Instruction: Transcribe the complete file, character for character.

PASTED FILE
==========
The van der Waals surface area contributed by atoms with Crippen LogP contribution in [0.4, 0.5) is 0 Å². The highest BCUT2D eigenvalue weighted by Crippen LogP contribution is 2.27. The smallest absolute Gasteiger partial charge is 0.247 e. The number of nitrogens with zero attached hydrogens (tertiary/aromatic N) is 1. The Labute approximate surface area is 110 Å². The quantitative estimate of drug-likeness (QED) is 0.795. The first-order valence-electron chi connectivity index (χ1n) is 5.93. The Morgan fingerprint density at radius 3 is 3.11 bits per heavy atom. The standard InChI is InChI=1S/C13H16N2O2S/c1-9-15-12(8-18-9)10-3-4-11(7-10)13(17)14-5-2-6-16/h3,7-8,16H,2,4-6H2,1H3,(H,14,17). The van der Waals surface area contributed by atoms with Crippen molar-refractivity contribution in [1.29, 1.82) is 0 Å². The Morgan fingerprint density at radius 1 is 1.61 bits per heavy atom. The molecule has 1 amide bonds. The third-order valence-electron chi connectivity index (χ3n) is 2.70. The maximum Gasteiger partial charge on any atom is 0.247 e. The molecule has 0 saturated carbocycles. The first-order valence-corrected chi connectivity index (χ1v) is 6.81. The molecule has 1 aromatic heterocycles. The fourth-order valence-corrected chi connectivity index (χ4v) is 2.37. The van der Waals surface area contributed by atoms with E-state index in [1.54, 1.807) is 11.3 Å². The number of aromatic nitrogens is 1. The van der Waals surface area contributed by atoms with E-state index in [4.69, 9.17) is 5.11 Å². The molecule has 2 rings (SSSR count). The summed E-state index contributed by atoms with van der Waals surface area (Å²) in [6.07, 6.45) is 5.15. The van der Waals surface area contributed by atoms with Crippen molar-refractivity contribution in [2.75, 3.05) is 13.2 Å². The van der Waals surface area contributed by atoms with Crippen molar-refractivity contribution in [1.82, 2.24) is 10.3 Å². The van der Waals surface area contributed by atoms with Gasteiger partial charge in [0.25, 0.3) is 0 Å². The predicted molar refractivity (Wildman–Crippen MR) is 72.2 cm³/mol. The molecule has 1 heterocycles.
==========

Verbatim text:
The van der Waals surface area contributed by atoms with Crippen LogP contribution in [0.4, 0.5) is 0 Å². The highest BCUT2D eigenvalue weighted by Crippen LogP contribution is 2.27. The smallest absolute Gasteiger partial charge is 0.247 e. The number of nitrogens with zero attached hydrogens (tertiary/aromatic N) is 1. The Labute approximate surface area is 110 Å². The quantitative estimate of drug-likeness (QED) is 0.795. The first-order valence-electron chi connectivity index (χ1n) is 5.93. The Morgan fingerprint density at radius 3 is 3.11 bits per heavy atom. The standard InChI is InChI=1S/C13H16N2O2S/c1-9-15-12(8-18-9)10-3-4-11(7-10)13(17)14-5-2-6-16/h3,7-8,16H,2,4-6H2,1H3,(H,14,17). The van der Waals surface area contributed by atoms with Crippen molar-refractivity contribution in [1.29, 1.82) is 0 Å². The Morgan fingerprint density at radius 1 is 1.61 bits per heavy atom. The molecule has 1 amide bonds. The third-order valence-electron chi connectivity index (χ3n) is 2.70. The maximum Gasteiger partial charge on any atom is 0.247 e. The molecule has 0 saturated carbocycles. The first-order valence-corrected chi connectivity index (χ1v) is 6.81. The molecule has 1 aromatic heterocycles. The fourth-order valence-corrected chi connectivity index (χ4v) is 2.37. The van der Waals surface area contributed by atoms with E-state index in [1.54, 1.807) is 11.3 Å². The number of aromatic nitrogens is 1. The van der Waals surface area contributed by atoms with E-state index in [4.69, 9.17) is 5.11 Å². The molecule has 2 rings (SSSR count). The summed E-state index contributed by atoms with van der Waals surface area (Å²) in [6.07, 6.45) is 5.15. The van der Waals surface area contributed by atoms with Crippen molar-refractivity contribution in [2.75, 3.05) is 13.2 Å². The van der Waals surface area contributed by atoms with Crippen molar-refractivity contribution in [1.82, 2.24) is 10.3 Å². The van der Waals surface area contributed by atoms with Gasteiger partial charge in [0.25, 0.3) is 0 Å². The predicted molar refractivity (Wildman–Crippen MR) is 72.2 cm³/mol. The molecule has 1 heterocycles.